The U.S. is approaching 200,000 new cases of coronavirus a day, writes the New York Times. The Covid Tracking Project reports that there are more than 80,000 infected patients in American hospitals, the most since the pandemic began, and a recent study by the Kaiser Foundation shows that the coronavirus is the nation’s third-leading cause of death.
Pfizer is seeking permission from U.S. government regulators to begin distributing its vaccine early, writes the Associated Press. This emergency-use authorization would allow the vaccine to go public as early as next month. Just days ago, Pfizer announced that its product seemed to be 95 percent effective at preventing mild to severe cases of COVID-19 in a large study.
President Trump tried this week to persuade Republican state lawmakers to overturn the election results, reports the Washington Post. Earlier this week, he called a member of Michigan’s Wayne County Board of Canvassers, and soon afterwards she tried to rescind her vote to certify President-elect Biden’s win there. The president has also invited lawmakers from Michigan’s Republican-controlled House and Senate to the White House before the state officially certifies its results on Monday. “He is undermining the very essence of democracy, which is: You go to the poll, you vote and the people decide. There’s no doubt that the people decided,” said House Majority Leader Steny Hoyer.
According to Politico, three Senate Republicans indicated that they will vote for President-elect Biden’s cabinet appointees. While many of their colleagues are humoring President Trump’s baseless allegations of voter fraud, Sens. Mitt Romney, Susan Collins and Lisa Murkowski have all said publicly that they are ready to work with Biden.
The New York Times explores the state of Bosnia and Herzegovina 25 years after the Dayton Accords. “Bosnia today is one big psychiatric ward and we are all its patients,” said Jusuf Arifagic, a Bosnian farmer, referring to the ethnic divisions entrenched by the 1995 agreement.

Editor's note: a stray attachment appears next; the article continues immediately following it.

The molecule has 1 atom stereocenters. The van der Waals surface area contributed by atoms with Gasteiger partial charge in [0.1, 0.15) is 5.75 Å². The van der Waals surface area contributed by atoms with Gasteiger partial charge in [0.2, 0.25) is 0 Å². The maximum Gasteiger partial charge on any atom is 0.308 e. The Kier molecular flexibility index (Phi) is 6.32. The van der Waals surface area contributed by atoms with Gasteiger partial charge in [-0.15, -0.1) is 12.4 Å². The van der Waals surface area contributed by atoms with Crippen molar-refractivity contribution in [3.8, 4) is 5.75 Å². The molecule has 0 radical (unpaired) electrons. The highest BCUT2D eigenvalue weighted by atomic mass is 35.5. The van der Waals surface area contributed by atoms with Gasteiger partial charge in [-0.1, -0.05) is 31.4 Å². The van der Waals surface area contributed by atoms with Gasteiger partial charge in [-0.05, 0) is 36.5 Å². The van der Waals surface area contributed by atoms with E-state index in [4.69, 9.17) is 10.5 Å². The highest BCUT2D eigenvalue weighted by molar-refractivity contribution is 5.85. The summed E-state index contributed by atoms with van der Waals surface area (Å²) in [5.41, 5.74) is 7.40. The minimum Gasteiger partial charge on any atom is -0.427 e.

American troops’ withdrawal from Afghanistan “may have troubling consequences for China,” writes the South China Morning Post. According to Nishank Motwani, deputy director at the Afghanistan Research and Evaluation Unit, a Kabul-based think tank, the U.S.’s departure will create a “power and military-security vacuum,” which may be exploited by Taliban fundamentalists who dislike China’s treatment of Uyghur Muslims in the Xinjiang province.
Thai activists are continuing to protest for constitutional reform, reports the Wall Street Journal. Lawmakers voted to advance two moderate amendments to the constitution, which was drafted in 2014 by military leadership after a coup. Activists are disappointed, the Journal notes, that lawmakers rejected plans to reduce the power of the unelected senate.
ICYMI: Yesterday on Lawfare
Lester Munson shared an episode of the Fault Lines podcast entitled “Closing Time at the Trump Administration.” Munson, Jamil Jaffer and Andrea Little Limbago—a vice president of research and analysis at Interos—discussed how the president’s recent behavior threatens national security.
Daniel Byman wrote about what Ayman al-Zawahri’s death means for the future of Al-Qaida.
Jen Patja Howell shared an episode of Rational Security entitled “The Most Intense Online Disinformation Event in American History.” As part of Lawfare’s Arbiters of Truth Disinformation Series, Quinta Jurecic and Evelyn Douek spoke with Alex Stamos, the director of the Stanford Internet Observatory, to conduct a postmortem on the presidential election.
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